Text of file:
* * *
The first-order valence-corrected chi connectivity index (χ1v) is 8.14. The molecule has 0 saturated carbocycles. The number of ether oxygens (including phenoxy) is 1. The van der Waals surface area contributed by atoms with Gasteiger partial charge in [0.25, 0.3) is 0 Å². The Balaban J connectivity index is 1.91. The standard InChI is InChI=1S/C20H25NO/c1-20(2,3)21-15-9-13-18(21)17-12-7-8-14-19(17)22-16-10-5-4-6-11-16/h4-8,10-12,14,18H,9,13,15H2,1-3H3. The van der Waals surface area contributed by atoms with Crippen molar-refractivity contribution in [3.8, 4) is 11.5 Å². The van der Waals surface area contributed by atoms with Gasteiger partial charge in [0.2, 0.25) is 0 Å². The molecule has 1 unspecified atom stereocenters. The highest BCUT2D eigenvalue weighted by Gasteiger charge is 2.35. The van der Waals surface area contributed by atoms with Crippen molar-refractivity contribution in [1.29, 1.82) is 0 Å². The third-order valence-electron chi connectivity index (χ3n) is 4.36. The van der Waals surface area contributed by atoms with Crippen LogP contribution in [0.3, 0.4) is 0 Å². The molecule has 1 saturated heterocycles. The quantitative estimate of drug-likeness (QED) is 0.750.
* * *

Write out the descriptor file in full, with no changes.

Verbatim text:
The first-order valence-corrected chi connectivity index (χ1v) is 8.14. The molecule has 0 saturated carbocycles. The number of ether oxygens (including phenoxy) is 1. The van der Waals surface area contributed by atoms with Gasteiger partial charge in [0.25, 0.3) is 0 Å². The Balaban J connectivity index is 1.91. The standard InChI is InChI=1S/C20H25NO/c1-20(2,3)21-15-9-13-18(21)17-12-7-8-14-19(17)22-16-10-5-4-6-11-16/h4-8,10-12,14,18H,9,13,15H2,1-3H3. The van der Waals surface area contributed by atoms with Crippen molar-refractivity contribution in [3.8, 4) is 11.5 Å². The van der Waals surface area contributed by atoms with Gasteiger partial charge in [0.2, 0.25) is 0 Å². The molecule has 1 unspecified atom stereocenters. The highest BCUT2D eigenvalue weighted by Gasteiger charge is 2.35. The van der Waals surface area contributed by atoms with Crippen molar-refractivity contribution in [1.29, 1.82) is 0 Å². The third-order valence-electron chi connectivity index (χ3n) is 4.36. The van der Waals surface area contributed by atoms with Crippen LogP contribution in [0.3, 0.4) is 0 Å². The molecule has 1 saturated heterocycles. The quantitative estimate of drug-likeness (QED) is 0.750.